Protesters flood Cairo square, Mubarak warns of chaos (Roundup)

Friday, February 4, 2011

CAIRO/WASHINGTON - Hundreds of thousands of Egyptians poured into Cairo’s Tahrir Square in a major show of strength Friday seeking the immediate exit of embattled President Hosni Mubarak, who warned that the country would sink into chaos if he stepped down now.

As the US mounted pressure on Mubarak, who has governed Egypt for three long decades, protests across the country were stepped up after the Friday prayers. On the 11th day of unceasing demonstrations, the hub continued to be the sprawling downtown Cairo square, now ringed by the army.

In an interview to ABC News, Mubarak, 82, reiterated that he was ready to go — but not now.

“I am fed up. After 62 years in public service, I have had enough. I want to go,” he said.

“I don’t care what people say about me. Right now I care about my country, I care about Egypt,” said Mubarak, who is under intense pressure to quit following a political upheaval that began Jan 25 and which has left over a dozen people dead and over 800 injured this week and up to 300 overall.

The president warned of chaos if he stepped down without putting a transitional government in place.

But that had no effect on the increasingly belligerent opposition and the sea of protestors swarming Tahrir Square, who kept a steady chant of high-pitched slogans seeking the immediate resignation of Mubarak, one of the longest serving rulers in the Arab world.

Friday has been dubbed the “day of departure” for Mubarak.

Some men had “Go” written on their palms. Others had their heads and eyes bandaged — wounds caused by pitched street fighting with pro-Mubarak mobs who the opposition alleged were made up of plainclothes policemen.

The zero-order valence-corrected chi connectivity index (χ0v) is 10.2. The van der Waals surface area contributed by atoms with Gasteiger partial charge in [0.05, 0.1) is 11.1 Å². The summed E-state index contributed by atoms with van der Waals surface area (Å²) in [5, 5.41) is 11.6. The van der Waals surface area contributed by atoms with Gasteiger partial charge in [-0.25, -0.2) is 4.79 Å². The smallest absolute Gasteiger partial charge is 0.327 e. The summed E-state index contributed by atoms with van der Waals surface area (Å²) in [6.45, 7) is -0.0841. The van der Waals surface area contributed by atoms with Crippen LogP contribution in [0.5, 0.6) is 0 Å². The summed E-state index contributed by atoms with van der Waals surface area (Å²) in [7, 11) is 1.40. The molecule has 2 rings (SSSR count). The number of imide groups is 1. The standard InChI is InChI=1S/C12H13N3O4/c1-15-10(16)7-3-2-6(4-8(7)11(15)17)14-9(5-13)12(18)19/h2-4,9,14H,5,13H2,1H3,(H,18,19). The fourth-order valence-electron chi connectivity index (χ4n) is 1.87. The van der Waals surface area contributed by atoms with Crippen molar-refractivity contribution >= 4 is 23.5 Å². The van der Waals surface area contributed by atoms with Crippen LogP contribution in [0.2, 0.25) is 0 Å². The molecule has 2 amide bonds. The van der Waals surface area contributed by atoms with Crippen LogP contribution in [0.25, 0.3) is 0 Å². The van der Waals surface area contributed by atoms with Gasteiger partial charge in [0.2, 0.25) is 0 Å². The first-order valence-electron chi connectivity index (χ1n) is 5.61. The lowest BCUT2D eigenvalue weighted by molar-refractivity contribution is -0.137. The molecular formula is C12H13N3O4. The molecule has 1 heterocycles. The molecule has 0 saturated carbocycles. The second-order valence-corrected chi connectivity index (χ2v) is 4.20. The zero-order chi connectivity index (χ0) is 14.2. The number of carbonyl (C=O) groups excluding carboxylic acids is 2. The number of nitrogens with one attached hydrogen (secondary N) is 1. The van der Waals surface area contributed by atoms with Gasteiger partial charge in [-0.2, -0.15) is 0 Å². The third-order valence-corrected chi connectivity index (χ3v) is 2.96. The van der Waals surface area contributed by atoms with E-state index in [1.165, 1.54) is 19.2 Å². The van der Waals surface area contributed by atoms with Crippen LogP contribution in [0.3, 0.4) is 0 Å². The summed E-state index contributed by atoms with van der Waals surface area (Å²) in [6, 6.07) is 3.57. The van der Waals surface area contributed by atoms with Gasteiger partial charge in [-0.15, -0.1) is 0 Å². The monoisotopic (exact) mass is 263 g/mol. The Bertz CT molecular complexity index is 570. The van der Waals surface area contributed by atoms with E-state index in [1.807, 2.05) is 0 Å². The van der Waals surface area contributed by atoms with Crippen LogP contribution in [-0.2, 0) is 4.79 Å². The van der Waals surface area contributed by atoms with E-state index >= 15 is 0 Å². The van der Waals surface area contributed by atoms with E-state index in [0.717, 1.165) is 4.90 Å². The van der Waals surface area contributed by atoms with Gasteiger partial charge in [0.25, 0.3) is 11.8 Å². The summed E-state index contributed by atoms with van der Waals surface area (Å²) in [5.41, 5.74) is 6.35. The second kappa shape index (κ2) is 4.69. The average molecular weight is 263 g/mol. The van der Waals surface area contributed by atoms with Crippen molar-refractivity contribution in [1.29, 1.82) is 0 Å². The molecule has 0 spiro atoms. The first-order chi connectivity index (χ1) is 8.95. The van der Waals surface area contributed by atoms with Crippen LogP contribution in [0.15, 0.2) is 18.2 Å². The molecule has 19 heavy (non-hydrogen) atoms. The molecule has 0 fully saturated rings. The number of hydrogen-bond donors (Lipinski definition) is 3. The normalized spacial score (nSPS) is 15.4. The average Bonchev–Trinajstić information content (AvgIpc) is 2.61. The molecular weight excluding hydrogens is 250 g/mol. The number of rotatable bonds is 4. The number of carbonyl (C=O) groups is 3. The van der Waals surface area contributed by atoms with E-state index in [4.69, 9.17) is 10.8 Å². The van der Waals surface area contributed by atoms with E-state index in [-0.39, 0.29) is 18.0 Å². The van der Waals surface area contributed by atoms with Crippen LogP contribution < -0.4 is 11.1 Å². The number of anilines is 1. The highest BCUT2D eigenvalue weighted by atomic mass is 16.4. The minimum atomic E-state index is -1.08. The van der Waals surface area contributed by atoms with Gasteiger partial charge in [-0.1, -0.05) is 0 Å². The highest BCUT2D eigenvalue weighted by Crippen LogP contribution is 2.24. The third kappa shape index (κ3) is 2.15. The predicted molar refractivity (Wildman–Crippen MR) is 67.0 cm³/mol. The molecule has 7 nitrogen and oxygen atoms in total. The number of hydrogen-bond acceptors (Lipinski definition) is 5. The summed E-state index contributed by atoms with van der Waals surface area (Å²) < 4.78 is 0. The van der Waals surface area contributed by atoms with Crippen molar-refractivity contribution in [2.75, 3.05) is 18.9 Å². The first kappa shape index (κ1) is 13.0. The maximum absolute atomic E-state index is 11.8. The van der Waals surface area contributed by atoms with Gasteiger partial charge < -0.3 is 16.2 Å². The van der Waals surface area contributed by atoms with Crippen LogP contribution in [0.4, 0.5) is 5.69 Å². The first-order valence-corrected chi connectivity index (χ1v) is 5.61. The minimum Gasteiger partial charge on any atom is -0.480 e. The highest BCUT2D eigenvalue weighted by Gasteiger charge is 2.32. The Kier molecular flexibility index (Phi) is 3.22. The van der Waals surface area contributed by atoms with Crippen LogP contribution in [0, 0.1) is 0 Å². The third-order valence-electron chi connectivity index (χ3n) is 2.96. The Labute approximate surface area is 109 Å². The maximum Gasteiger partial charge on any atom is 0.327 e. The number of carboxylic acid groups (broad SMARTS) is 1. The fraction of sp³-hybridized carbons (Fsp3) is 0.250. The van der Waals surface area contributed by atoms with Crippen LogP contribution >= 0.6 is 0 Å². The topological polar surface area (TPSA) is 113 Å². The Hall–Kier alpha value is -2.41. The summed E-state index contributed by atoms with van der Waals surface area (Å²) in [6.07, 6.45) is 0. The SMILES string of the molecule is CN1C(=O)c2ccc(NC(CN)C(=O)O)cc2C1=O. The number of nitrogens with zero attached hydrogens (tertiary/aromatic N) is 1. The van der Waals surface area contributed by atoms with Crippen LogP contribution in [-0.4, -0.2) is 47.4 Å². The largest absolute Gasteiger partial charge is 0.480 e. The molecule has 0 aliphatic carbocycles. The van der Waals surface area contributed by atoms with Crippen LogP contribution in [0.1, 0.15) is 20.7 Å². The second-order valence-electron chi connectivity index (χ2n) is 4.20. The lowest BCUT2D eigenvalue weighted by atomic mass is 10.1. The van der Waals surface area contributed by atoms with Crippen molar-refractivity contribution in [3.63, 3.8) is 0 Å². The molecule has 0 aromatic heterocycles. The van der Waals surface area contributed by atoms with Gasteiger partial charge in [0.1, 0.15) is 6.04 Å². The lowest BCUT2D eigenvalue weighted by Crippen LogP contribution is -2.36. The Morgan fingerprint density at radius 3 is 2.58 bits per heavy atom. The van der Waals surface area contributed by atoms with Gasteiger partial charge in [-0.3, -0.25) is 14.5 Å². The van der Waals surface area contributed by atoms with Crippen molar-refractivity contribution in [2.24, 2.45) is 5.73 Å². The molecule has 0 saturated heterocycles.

Both sides in and around the Tahrir Square were armed with home-made catapults to hurl rocks at each other. There were also makeshift barricades. Many held Egyptian flags.

Al Jazeera said the pro-democracy protesters built walls and seized strategic locations while the pro-Mubarak crowd mostly advanced in a mob, throwing rocks and then retreating under return fire.

Defence Minister Mohamed Hussein Tantawi made a surprise visit to the sprawling ground and talked to some military commanders as well as a few demonstrators.

The embarassed government has apologised for Wednesday’s bloodshed in Cairo and invited the Muslim Brotherhood — the country’s most organised but still banned opposition group — for talks.

As defiant protesters camped out in the square, the US was locked in hectic efforts to defuse the volatile situation in one of the most important countries in the Middle East.

The Obama administration wants Mubarak to quit and turn over power to a transitional government headed by Vice President Omar Suleiman with the support of the military, New York Times reported quoting officials and Arab diplomats.

The Times said the proposal calls for the transitional government to invite members from opposition groups to begin work to open up the electoral system to bring about free and fair elections in September.

The mood of the protesters at ground zero Tahrir square seemed upbeat as they became more vocal in their demand for Mubarak’s ouster.

“The feel here is that today is the final day for Mubarak, it’s time for him to go,” said Gigi Ibrahim, a political activist, told Al Jazeera.

“This whole process has been about who is more determined and who is not willing to give up. And every day (protesters) get more and more determined.”

Friday’s demonstration came a day after foreign journalists in Cairo were viciously attacked by mobs on the streets, sparking global condemnation.

Indian External Affairs Minister S.M. Krishna said: “I am pained and shocked to learn about the detention and attacks on journalists in Egypt who were reporting on the unfolding developments. Such incidents are totally unacceptable and must stop immediately.”

Some 3,000 foreign and Egyptian correspondents are now in Cairo, many without accreditation with the national authorities.

As the situation worsened, governments and companies chartered evacuation flights. Between 10,000 and 13,000 passengers have fled since Wednesday on around 95 flights.

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